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Woman injured during bear attack in northwest B.C.

Conservation Officer Service says it was a defensive attack, warns public to be cautious
A black bear eats club cherries in southeastern Alaska. (Taal Levi, Oregon State University/Wikimedia Commons)

A 79-year-old woman sustained substantial, but non-life-threatening injuries that required stitches after a bear attack while out with her dog near the archery club in Smithers.

Conservation officer Ron Leblanc said the Wednesday (Aug. 2) incident was a defensive attack as the woman and her off-leash dog startled the bear.

“The bear wasn’t doing anything it shouldn’t, it was just out eating berries and salmon,” Leblanc said.

Paul Murphy, the woman’s son, said his mom is an experienced hiker and knows how to avoid bear attacks. She was on her way off the archery club grounds when she noticed the bear grazing on the lawn inside the gate.

“Her dog was unleashed, but was also ‘at heel’ not running around all over the place drawing in bears,” Paul said.

She decided to take an alternate route off the property through a brushed trail to avoid the bear. However, when she exited the trail, the bear was right there.

“They were both obviously shocked and the confrontation ensued,” Paul said noting there was literally two-feet between them at that point.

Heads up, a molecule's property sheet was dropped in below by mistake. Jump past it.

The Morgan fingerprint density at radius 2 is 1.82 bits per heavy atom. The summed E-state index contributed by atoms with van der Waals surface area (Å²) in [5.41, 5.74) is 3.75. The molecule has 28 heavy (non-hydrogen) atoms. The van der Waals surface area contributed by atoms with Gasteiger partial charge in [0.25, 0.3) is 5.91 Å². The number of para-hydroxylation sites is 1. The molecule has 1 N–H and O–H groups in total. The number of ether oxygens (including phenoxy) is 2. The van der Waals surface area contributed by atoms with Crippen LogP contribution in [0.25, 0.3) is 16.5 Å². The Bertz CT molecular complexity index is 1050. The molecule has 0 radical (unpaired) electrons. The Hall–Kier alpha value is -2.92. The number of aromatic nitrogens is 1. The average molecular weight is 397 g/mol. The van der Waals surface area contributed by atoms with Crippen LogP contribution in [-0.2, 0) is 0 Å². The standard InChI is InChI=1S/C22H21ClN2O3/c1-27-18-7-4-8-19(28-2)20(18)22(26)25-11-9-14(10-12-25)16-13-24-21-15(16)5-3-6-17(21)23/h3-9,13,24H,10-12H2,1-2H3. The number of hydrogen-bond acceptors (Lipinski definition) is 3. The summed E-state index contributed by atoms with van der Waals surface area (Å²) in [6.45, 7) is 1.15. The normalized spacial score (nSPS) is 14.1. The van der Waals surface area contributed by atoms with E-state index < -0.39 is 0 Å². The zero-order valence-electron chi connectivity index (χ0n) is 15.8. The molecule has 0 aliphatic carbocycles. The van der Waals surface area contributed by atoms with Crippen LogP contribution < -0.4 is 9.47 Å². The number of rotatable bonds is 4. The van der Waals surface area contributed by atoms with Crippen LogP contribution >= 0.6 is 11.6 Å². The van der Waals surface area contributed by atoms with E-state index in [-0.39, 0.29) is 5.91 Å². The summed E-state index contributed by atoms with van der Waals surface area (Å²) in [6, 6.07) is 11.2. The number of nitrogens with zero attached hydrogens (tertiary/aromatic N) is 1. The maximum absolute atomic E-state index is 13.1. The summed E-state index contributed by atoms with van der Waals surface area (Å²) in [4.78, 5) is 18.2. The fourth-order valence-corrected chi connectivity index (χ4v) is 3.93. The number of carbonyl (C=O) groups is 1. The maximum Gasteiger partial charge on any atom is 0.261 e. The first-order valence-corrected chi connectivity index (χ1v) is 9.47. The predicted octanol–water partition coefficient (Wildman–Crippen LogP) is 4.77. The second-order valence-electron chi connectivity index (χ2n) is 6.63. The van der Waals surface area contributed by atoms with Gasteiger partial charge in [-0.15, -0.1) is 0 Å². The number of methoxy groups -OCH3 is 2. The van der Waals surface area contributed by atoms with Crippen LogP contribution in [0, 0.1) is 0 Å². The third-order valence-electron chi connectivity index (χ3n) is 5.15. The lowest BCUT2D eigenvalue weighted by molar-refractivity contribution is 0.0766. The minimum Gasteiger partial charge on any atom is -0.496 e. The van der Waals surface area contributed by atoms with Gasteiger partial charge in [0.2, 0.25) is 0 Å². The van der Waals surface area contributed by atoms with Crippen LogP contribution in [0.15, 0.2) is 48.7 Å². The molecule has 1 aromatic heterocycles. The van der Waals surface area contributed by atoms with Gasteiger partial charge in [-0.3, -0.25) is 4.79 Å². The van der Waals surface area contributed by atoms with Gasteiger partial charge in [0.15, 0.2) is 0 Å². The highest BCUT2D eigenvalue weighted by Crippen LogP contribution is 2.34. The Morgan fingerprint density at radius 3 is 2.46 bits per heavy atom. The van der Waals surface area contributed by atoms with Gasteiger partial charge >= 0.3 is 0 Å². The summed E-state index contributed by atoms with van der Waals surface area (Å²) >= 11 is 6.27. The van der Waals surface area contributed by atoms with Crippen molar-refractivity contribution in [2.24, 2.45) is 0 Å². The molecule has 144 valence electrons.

“She often carries bear spray but did not have one that day as she had never seen bears there before. She defended herself by screaming and holding out her right arm.”

The bear ultimately ran off into the bush, but left the woman with a large gash, 10 cm long and up to five cm deep, on her right arm, as well as three large scratches on her chest and a bite on her right hand that penetrated through the fleshy part between her thumb and index finger.

“She also agrees that while serious, the bear was not predatory, just reacting to being surprised — she did not want the bear put down,” Paul said.

In such cases, the Conservation Officer Service does not kill or relocate bears, Leblanc said, noting that while there have been other sightings, there is no indication this two-or three-year-old black bear has been into any unnatural attractants or is habituated to humans.

“It was one four-legged animal running into another four-legged animal, the bear saw the dog as a threat and attacked,” Leblanc said.

The COS put up a sign on the gate asking the public to steer clear of the area located off Tatlow Road just past the fairgrounds for a couple of days to give the bear a chance to move on.

The service also reminds people to always remain aware and cautious when out in nature as northwestern B.C. is undeniably bear country.

“I would like to emphasize when in bear territory, have your dogs on a leash and make noise to avoid startling any bears in the area,” Leblanc said. “Also, having bear spray and knowing how to use it.”

Paul took umbrage with the implication that the dog may have caused the attack.

“In this case, I feel the dog saved her life in all likelihood.”

Sightings of bears or other wild animals, particularly if visiting unnatural attractants or acting aggressively should be reported to the RAPP line at 1-877-952-RAPP or online at

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Thom Barker

About the Author: Thom Barker

After graduating with a geology degree from Carleton University and taking a detour through the high tech business, Thom started his journalism career as a fact-checker for a magazine in Ottawa in 2002.
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